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> Guangxi One-Child Policy Enforced
Paul
post Jun 1 2007, 07:58 AM
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Ha ha - great minds think alike????
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wakingdream
post Jun 1 2007, 08:17 AM
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It seems to be that way! yes.gif


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eddakath
post Jun 2 2007, 09:57 AM
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Hey Hey its me again

I just got home from a birthday dinner during which the one child question was raised by the Aussie couple here in Shaowu. People had different answers but pretty much the same as I wrote last time.

There was one new answer that I had never heard and it was given by a policeman. It also seems that if two parents both come from a one child family the next generation can have two children.

...love the Monty Python remark before....

...you also have a big nose!

Beers N Noodles to ya...shane


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Paul
post Jun 3 2007, 08:49 AM
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If he calls me Big nose again...
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kfc1
post Jun 21 2007, 03:56 AM
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charlotte850505
post Nov 14 2008, 04:20 AM
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this policy is not just benefit for china but benefit for all the world,china have a lot of people that about 1/5 of the world ,more baby birth will lead more enviroment problems ,this policy is have to be carry on and have no other method.
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chinaguy
post Nov 18 2008, 05:22 AM
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one-child policy for whole china , chinese government needto control the population increacing ,but some villege had two-child policy if people dad more childern thier give high tax for government .
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bill747
post Feb 19 2010, 11:46 AM
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I am interested in starting a sewing factory in this area ... do you have any advice for me.

Thanks
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robjstaples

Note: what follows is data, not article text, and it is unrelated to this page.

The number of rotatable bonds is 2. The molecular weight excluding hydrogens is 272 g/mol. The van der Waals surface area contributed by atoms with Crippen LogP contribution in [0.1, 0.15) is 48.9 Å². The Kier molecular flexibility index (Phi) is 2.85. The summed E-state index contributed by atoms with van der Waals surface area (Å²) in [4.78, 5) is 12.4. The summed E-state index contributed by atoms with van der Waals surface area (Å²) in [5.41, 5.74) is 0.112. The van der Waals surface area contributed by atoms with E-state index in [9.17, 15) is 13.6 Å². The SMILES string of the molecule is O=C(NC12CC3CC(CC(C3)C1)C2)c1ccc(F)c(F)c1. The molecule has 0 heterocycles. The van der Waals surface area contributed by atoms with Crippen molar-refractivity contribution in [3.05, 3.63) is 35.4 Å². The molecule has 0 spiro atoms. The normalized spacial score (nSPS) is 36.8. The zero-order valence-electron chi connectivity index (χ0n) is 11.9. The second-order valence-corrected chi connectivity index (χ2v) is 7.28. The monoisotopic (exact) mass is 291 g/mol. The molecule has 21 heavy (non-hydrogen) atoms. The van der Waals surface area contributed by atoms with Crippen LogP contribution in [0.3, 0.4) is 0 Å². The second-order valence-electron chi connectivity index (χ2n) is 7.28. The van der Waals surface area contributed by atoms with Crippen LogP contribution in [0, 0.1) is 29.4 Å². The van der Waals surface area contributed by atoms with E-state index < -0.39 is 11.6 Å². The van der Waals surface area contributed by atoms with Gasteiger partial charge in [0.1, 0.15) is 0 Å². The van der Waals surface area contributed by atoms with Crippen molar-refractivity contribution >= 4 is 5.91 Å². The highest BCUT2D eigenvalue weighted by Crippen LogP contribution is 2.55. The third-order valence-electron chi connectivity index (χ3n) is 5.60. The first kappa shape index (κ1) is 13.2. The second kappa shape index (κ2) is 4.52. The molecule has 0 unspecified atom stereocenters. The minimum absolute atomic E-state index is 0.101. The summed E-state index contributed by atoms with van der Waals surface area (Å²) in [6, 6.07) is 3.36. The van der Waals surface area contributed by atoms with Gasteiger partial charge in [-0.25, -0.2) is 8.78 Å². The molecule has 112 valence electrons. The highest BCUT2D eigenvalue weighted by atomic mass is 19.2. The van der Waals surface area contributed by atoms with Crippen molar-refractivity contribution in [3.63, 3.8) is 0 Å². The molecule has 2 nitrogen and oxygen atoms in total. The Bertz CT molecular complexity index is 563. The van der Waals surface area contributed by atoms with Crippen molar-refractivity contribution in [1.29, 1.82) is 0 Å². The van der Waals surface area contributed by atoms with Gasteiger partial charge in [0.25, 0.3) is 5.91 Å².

post Mar 13 2010, 06:06 PM
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It's nice to see this topic being discussed in a level-headed kind of way on here. Before I came to China, I, like most people had heard of the one-child policy, but was curious about exactly how it worked. Something that's key to understanding the whole policy is that every Chinese has a registration to a nominal work unit called a 'hukou'. The rules may vary locally depending on where the hukou is. You get different answers about the rules for ethnic minorities, but some of the things I've learned corroborate what others have said already:

- you can have more than one child as long as you pay a fine for the later child. This is effectively a form of economic rationing as the fine equates to 6 months average salary in the hukou's location.
- any mother working in a government work unit, must resign when she becomes pregnant with a second child unless she aborts it.
- there are plans to relax the policy in some areas where poverty has become less of a concern.
- in rural areas, if the first child is a girl, parents can have a second child after 7 years;
- two single children in a marriage may have a second child, if it is approved by the family planning bureau.
- only a very small number of hospitals are licensed to start the paper chain that leads to creating a hukou for a new child. Each set of tests need to be paid for. A combination of illiteracy or poverty could easily lead to a pregnant woman technically breaking the law.

I have mixed feelings about the whole thing, but don't feel I have any right to judge. If I look at Chinese I know, most appreciate what the policy has achieved and bemoan the social problems of a generation of single children more than the rigid brutality inherent in the system. What has become a headache as the population becomes mobile is the inconvenience of doing the administration and having to deal with officials who are in a position to abuse their position if they choose to - it doesn't mean they do, but...

The policy has not changed per se, but it's application has, although I've never read anything in the Western media to that end. If there's a travel lesson in all this, it's a reminder of how lazy, one-eyed and sensationalist the media can be anywhere in the world.


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